Tong also wants the center to serve as way for the various agencies to collaborate on the various cybersecurity-focused auditing work they do — the Military Department works to conduct a biannual independent assessment of state agencies, while the IT department does so on a tri-annual basis as well.
Yet she added that her department is primarily responsible for the remediation work that stems from the results of those cyber reviews, and she’s hoping to put a new focus on breaking down the basics as part of that process.
“A lot of it is coming from individuals who are using their computers everyday, and they need to be educated,” Tong said. “It’s about the simple things, ‘Don’t click on the phishing email,’ which opens up their machine to become the door to the bigger network.”
Indeed, she said she’s specifically hoping to “not only educate based on what the textbook says,” getting state workers away from just “learning all these acronyms of information security policy” and moving to “helping them to actually define what are the things most relevant to the state.”
“Remediation is not just about having additional tools to beef up a system,” Tong said. “Sometimes it’s just training people better.”
That’s not to say that the department won’t focus on providing agencies with the most secure tools possible — Tong notes that they’ve applied for certification through the General Services Administration’s “FedRAMP” program for their cloud service, CalCloud, showing that they’re “leading the way” for cloud security at the state level — but she’s putting a premium on staff development. Beyond workers at other agencies, Tong said that goes for her own employees too.
“I’m focused on growing our staff, not necessarily in size, but in skill set,” Tong said. “We have a great team of staff, but as technology continues to evolve it’s our responsibility as leaders to continue to grow our staff, elevating their experience and expertise. Doing so is not just about applying training, but doing so is about soliciting industry input.”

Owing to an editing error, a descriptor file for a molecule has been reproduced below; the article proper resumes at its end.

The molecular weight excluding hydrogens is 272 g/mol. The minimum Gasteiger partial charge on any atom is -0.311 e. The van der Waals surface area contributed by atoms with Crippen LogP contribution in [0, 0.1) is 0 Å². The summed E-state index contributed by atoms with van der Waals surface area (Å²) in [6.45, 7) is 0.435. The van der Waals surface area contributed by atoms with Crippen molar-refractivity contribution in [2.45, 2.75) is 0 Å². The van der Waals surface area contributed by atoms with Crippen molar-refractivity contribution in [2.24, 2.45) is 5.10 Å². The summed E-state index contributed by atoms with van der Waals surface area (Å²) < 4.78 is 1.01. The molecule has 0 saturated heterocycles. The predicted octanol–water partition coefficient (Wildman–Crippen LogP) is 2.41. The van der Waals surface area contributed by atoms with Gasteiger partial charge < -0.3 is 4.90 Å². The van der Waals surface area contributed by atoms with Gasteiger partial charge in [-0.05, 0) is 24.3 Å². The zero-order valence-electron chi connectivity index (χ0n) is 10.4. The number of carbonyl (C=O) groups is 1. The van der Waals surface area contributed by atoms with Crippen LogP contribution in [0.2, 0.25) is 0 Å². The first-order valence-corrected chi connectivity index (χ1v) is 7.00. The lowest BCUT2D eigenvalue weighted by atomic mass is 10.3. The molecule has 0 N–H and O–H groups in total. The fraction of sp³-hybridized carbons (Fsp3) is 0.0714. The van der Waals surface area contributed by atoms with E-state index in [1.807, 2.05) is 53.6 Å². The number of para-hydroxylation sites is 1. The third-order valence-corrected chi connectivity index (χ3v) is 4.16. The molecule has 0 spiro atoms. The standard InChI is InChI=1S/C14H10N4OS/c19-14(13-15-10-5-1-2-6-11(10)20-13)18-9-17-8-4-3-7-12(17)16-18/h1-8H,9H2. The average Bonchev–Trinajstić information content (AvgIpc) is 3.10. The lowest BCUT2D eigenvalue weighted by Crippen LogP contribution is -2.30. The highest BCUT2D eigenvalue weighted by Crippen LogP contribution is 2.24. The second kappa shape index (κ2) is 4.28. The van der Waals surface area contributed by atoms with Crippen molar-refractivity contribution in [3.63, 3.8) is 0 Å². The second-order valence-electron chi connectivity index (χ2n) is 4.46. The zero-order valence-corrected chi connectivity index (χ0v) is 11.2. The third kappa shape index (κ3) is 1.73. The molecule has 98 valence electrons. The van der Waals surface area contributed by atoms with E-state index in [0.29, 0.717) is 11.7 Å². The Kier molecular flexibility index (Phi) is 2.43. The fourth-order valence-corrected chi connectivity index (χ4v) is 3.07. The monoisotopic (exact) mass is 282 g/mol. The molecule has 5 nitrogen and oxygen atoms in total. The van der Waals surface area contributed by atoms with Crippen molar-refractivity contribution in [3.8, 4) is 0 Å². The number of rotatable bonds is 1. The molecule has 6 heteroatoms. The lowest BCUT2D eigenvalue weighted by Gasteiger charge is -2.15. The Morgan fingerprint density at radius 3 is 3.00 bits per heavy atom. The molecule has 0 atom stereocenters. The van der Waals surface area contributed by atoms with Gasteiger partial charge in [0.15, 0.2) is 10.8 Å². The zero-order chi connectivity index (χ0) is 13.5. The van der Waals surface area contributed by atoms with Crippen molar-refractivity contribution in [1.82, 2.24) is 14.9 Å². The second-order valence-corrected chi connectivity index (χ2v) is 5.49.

To that end, Tong said the department convened a “vendor advisory council” last week, pulling in “at least 30 different vendor groups and associations” to offer the state feedback.
“We see them as a partner, it’s not adversarial, since many of the initiatives that the state takes on requires our vendor community to work with us,” Tong said. “Because of that, we want to make sure we’re at the forefront of hearing their feedback and what their challenges are in working with the state and what are the ways, based on their experience, we can improve how we as a department operate.”
She said that effort has been “well received” so far, and she wants to expand the concept going forward. These days, she’s aimed at establishing a “local and civic entities council,” to get some perspective from the nonprofit sector as well.
“I’ve heard a lot from some people who are retired, some from the private sector who just want to give back to help California, even smaller nonprofits on the leading edge of transformation work,” Tong said. “So we want to codify this participation. In addition to how do we do business from the vendor community, we want advice on how to run business in an efficient way, connecting to the citizens of California.”